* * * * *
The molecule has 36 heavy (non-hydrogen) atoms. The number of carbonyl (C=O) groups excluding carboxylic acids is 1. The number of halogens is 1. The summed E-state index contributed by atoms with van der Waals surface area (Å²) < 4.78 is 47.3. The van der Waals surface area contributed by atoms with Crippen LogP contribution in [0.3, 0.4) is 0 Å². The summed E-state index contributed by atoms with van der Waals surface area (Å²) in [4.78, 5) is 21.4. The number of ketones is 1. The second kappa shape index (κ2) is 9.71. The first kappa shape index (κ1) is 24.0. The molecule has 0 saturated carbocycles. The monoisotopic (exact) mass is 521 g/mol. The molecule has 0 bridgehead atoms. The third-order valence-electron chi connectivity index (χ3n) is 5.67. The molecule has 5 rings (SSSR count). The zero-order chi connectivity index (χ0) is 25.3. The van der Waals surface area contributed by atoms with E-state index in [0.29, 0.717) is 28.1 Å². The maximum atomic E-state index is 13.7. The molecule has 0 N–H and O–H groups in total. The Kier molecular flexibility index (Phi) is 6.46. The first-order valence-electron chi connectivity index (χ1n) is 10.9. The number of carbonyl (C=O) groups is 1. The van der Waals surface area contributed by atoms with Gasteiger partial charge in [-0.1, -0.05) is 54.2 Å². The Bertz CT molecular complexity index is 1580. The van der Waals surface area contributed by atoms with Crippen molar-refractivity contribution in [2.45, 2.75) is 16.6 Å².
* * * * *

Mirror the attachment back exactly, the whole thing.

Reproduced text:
The molecule has 36 heavy (non-hydrogen) atoms. The number of carbonyl (C=O) groups excluding carboxylic acids is 1. The number of halogens is 1. The summed E-state index contributed by atoms with van der Waals surface area (Å²) < 4.78 is 47.3. The van der Waals surface area contributed by atoms with Crippen LogP contribution in [0.3, 0.4) is 0 Å². The summed E-state index contributed by atoms with van der Waals surface area (Å²) in [4.78, 5) is 21.4. The number of ketones is 1. The second kappa shape index (κ2) is 9.71. The first kappa shape index (κ1) is 24.0. The molecule has 0 saturated carbocycles. The monoisotopic (exact) mass is 521 g/mol. The molecule has 0 bridgehead atoms. The third-order valence-electron chi connectivity index (χ3n) is 5.67. The molecule has 5 rings (SSSR count). The zero-order chi connectivity index (χ0) is 25.3. The van der Waals surface area contributed by atoms with E-state index in [0.29, 0.717) is 28.1 Å². The maximum atomic E-state index is 13.7. The molecule has 0 N–H and O–H groups in total. The Kier molecular flexibility index (Phi) is 6.46. The first-order valence-electron chi connectivity index (χ1n) is 10.9. The number of carbonyl (C=O) groups is 1. The van der Waals surface area contributed by atoms with Gasteiger partial charge in [-0.1, -0.05) is 54.2 Å². The Bertz CT molecular complexity index is 1580. The van der Waals surface area contributed by atoms with Crippen molar-refractivity contribution in [2.45, 2.75) is 16.6 Å².